Mr Lithgow says priority cases are easy to announce but they create a distortion in the system “that means the properly justifiable matter of the ordinary complainant and defendant may be adjourned two or three times before being heard or abandoned or a defendant gives up and pleads guilty because they cannot afford the lawyer and the time off work”.
“This is a serious equality and access to justice issue,” he says. “If ‘ordinary, no-tears’ cases are being bumped regularly, they are being told ordinary people’s problems don’t really count because we are busy with really important things.
“The adjournment mentality feeds on itself and bloats out. Time and fixture becomes a ‘maybe’ and delay becomes an available tool. Preparing a case twice, three times, is a massive waste of resources for all participants.
“The key is that judge-alone trials get set down at a time agreed, not imposed, and then they actually happen. Once all parties come to believe cases will actually be heard, evidence called and a decision reached – on the date allocated – that would lead to sharper pre-trial resolution.”
The reasons for an adjournment are usually recorded by the judge involved, the ministry says. The court registrar may fill in a reason when this is not done by the judge. Mr Lithgow is suspicious of how reasons are selected, saying these are one individual’s assessment of the cause of the adjournment with no discussion or consensus sought.
Top ten reasons for adjournment, year to 30 June 2018
|Unlikely to be reached – time||528||21%|
|Witness/officer in charge not available||438||17%|
|Defence case not ready*||201||8%|
|Further reports/information required||171||7%|
|Counsel not available*||87||3%|
|Prosecution case not ready||73||3%|
|Judge not available||58||2%|
|Exceeded estimated time||47||2%|
|Submissions/Application to be filed||46||2%|
*Defence counsel specific reasons
Defence reasons for adjournment
The most commonly recorded reason for an adjournment granted to the defence is that the defence case is not ready. This is the third-most common of all reasons for adjournments, well ahead of adjournments because the prosecution case is not ready. The opinions of prosecutors could not be obtained for this article, but Robert Lithgow suspects the prosecution figure is “artificially low”.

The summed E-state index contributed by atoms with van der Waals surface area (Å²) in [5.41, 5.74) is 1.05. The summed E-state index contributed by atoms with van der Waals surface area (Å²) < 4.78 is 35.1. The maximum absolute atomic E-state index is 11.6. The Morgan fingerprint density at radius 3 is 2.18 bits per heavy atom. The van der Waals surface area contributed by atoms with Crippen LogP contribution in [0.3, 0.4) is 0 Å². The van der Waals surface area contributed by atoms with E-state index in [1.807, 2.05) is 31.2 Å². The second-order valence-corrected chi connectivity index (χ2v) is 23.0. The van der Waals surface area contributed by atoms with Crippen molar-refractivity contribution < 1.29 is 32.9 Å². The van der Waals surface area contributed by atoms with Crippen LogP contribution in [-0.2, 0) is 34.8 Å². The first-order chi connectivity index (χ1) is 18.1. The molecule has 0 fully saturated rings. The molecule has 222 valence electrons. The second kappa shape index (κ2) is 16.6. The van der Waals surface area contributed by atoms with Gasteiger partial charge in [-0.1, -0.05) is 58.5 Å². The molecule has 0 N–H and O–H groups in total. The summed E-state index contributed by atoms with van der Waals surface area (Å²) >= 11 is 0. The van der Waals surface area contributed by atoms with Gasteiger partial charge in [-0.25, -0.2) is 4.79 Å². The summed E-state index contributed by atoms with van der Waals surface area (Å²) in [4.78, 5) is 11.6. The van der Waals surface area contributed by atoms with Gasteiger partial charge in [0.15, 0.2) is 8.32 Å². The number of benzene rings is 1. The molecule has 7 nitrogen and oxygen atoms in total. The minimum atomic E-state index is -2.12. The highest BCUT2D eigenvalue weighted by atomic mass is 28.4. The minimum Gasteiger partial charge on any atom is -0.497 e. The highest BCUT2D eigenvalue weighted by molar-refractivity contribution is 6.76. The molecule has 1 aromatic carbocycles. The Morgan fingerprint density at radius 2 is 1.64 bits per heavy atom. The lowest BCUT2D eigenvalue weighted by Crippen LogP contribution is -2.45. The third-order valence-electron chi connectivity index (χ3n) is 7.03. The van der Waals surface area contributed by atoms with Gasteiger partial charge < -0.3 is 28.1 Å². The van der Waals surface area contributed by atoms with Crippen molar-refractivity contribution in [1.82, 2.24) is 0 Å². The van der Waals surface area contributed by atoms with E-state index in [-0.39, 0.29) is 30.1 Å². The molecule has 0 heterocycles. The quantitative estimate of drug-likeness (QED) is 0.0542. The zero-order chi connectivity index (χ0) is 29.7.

“This is because they say they are ready but have provided extremely late disclosure and acquiesced to defence application for time to consider it all. The Crown and the Police don’t like being blamed for adjournments as statistics come back to them – but the defence don’t really care who gets the blame as long as the problem can be solved,” he says.
Steve Bonnar says his experience is that the time between the case review and judge-alone trial is not usually a problem in simple cases, as the court workloads mean the trial date is usually a fair way out from the case review.
“However, in complex cases or where expert evidence or reports are required, that can sometimes be an issue for the defence,” he says.
“It needs to be remembered that in such cases, the Police or prosecuting authority may have been investigating and obtaining evidence for months – or even more than a year – before charges are laid, but the defence may be expected to be ready for a trial within a much shorter time frame.”
Top ten defence counsel specific reasons for adjournment, year to 30 June 2018
|Defence case not ready||201||22%|
|Further reports/information required||102||11%|
|Counsel not available||87||9%|
|Witness/officer in charge not available||46||5%|
|Defendant excused from appearing||44||5%|
|Legal aid not assigned||24||3%|
|Submissions/Application to be filed||23||2%|
Chief District Court Judge Jan-Marie Doogue says ensuring all the complex components required for a matter to proceed to trial in a timely fashion is one of the biggest challenges facing the administration of justice.
“The rate of pre-trial adjournments has been stubbornly high for a long time and the adjournment rate in judge-alone trials is disappointing, despite judges’ best endeavours,” she says.
“Judges are often guided by counsel, and can only progress matters based on the information provided and degree of preparation. The timeframes for preparing case review memoranda are statutory and all parties have an obligation to meet them.”
Judge Doogue says there are still too many cases where counsel – and it could be defence or prosecution or both – are not prepared, or file documents out of time.
“This creates pinch-points in the process, of which adjournments are a consequence. I hope to work collaboratively, in coming months with all those who play a part in case management, to explore ways of advancing pre-trial matters more productively, as intended by legislation.”
Last updated on the 31st August 2018